The refugees giving a whole new meaning to ‘food for thought’

Michael Owens meets the asylum-seekers teaching cookery classes using recipes from home as they wait for a decision on their right to stay

Monday 18 March 2019 13:04 GMT
Osman shows one of his students the precise art of the Egyptian falafel
Osman shows one of his students the precise art of the Egyptian falafel

Osman watches 20 golden falafel fry in a pan of simmering oil. He is using a recipe taught to him by his mother, more than four decades ago and thousands of miles away in Egypt. Now, he’s in a community centre kitchen in south London. “Ninety per cent of Egyptians eat falafel in the morning,” he says. “I made it with my hands, not a machine. It’s different to the Lebanese falafel, it’s green not yellow – because of something special, it’s a secret.’ (A quick Google search suggests the “something special” is more coriander.)

The 53-year-old was raised on a farm outside Cairo, growing fruit and vegetables. “I left school when I was 10 years old and started working to help with everything on the farm, and sometimes in the house,” he says. “I have one brother, who’s a doctor now, and two sisters.”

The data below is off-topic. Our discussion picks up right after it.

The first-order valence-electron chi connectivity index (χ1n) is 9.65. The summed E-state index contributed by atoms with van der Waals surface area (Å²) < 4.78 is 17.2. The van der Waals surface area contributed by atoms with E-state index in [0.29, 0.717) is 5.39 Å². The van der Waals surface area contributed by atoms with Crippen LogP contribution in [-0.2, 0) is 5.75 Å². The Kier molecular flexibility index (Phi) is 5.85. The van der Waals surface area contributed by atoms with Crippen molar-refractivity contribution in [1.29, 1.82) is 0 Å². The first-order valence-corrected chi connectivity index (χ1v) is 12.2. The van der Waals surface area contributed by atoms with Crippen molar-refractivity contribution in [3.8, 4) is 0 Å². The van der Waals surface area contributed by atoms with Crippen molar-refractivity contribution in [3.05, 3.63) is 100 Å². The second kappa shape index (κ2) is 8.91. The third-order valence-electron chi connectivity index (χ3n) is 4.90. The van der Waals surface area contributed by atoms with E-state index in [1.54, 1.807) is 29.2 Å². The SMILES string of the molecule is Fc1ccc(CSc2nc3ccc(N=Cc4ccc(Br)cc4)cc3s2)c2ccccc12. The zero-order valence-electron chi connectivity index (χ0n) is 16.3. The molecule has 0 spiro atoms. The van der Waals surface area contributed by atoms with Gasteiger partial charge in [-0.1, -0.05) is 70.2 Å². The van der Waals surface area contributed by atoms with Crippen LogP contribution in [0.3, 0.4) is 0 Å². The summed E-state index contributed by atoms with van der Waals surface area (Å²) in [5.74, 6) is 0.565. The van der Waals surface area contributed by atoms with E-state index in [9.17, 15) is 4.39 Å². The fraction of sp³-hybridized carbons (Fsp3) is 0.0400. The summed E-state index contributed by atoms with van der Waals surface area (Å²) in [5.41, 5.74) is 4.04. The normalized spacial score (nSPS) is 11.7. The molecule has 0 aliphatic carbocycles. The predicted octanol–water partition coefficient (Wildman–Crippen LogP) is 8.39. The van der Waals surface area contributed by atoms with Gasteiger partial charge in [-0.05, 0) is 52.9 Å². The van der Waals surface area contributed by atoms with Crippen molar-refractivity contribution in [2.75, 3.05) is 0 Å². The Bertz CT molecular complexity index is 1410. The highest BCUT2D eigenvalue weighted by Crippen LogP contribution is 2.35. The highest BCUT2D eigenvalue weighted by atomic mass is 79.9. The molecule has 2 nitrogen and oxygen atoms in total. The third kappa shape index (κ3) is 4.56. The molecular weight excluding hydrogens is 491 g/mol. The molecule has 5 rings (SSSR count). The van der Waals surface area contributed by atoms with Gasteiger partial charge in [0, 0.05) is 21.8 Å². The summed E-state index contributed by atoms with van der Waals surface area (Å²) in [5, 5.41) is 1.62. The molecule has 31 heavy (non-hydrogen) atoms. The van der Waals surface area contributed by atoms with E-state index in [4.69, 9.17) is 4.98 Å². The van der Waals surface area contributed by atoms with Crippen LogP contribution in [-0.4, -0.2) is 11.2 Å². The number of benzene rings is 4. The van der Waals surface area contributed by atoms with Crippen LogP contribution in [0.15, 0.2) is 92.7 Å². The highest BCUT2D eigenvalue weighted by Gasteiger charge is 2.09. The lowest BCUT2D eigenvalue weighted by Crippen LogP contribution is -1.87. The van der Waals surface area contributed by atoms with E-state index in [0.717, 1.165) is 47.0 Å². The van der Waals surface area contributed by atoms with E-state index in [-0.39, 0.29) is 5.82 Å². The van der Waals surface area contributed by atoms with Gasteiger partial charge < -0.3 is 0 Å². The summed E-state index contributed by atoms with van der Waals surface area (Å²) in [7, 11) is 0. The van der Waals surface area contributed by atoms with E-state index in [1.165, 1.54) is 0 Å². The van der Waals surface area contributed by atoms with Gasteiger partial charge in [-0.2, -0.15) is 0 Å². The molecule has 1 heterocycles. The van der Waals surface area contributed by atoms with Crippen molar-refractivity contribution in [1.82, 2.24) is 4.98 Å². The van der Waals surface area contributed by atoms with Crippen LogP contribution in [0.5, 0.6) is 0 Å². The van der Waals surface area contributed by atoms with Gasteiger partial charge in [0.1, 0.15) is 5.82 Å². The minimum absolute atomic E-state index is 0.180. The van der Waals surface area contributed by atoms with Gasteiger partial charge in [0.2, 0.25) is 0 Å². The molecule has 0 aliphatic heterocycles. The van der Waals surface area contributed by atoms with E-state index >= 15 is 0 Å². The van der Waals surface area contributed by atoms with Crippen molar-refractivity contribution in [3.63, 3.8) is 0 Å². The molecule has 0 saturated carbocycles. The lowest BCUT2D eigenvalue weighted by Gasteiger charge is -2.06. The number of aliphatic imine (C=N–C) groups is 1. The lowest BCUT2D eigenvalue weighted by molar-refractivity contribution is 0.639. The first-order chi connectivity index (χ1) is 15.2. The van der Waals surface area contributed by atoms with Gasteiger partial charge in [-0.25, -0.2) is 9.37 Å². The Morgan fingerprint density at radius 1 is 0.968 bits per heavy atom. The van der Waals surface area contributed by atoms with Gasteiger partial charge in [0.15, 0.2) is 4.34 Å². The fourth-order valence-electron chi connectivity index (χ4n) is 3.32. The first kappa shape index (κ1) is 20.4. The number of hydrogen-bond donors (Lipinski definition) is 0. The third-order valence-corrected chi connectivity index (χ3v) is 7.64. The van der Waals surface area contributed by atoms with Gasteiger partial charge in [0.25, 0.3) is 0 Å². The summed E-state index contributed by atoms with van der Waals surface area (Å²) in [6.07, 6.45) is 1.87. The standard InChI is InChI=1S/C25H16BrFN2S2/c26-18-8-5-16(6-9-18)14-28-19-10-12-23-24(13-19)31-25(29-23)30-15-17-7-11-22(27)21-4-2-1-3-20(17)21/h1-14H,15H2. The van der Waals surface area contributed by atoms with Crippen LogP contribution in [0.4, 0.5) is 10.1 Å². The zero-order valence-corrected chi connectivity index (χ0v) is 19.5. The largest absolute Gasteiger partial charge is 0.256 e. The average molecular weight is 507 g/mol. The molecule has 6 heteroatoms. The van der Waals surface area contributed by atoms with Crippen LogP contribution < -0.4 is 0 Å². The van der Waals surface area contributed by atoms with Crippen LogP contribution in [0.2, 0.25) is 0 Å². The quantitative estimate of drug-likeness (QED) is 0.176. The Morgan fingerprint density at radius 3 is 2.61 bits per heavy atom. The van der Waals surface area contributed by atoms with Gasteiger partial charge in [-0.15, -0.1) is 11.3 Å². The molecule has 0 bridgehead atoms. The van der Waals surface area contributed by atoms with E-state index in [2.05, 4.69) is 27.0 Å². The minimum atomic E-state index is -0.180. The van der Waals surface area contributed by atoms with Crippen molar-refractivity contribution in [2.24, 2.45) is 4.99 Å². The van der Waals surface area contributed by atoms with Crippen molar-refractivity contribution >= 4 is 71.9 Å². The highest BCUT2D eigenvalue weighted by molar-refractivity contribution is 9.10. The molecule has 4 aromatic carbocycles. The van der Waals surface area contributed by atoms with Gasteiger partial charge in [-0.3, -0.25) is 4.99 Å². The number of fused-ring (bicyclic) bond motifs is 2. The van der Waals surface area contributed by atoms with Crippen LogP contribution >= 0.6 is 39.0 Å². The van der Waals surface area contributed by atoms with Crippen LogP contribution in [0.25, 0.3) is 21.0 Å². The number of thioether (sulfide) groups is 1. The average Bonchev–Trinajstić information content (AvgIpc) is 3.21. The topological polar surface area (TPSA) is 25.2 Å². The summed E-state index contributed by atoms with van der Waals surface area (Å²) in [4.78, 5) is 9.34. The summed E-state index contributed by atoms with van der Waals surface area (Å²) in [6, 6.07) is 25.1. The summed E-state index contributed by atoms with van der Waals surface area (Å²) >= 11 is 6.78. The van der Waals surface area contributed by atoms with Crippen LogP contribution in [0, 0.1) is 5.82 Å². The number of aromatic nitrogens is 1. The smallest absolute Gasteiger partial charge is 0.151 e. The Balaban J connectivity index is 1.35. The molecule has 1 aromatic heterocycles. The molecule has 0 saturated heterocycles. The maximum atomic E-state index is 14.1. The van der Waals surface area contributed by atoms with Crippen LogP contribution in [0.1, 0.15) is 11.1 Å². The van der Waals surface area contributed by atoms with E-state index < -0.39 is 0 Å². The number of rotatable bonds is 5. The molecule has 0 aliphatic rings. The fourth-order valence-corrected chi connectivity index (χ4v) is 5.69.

Osman’s family is still in Egypt. He has a 24-year-old son who is due to qualify as a doctor this year, and a 14-year-old daughter who lives with his ex-wife. In Cairo he had his own business, exporting goods. But when he came to the UK in 2015, initially to resolve a business dispute over payment for containers of grapes, he knew no one. He had never been to Britain before.

Join our commenting forum

Join thought-provoking conversations, follow other Independent readers and see their replies


Thank you for registering

Please refresh the page or navigate to another page on the site to be automatically logged inPlease refresh your browser to be logged in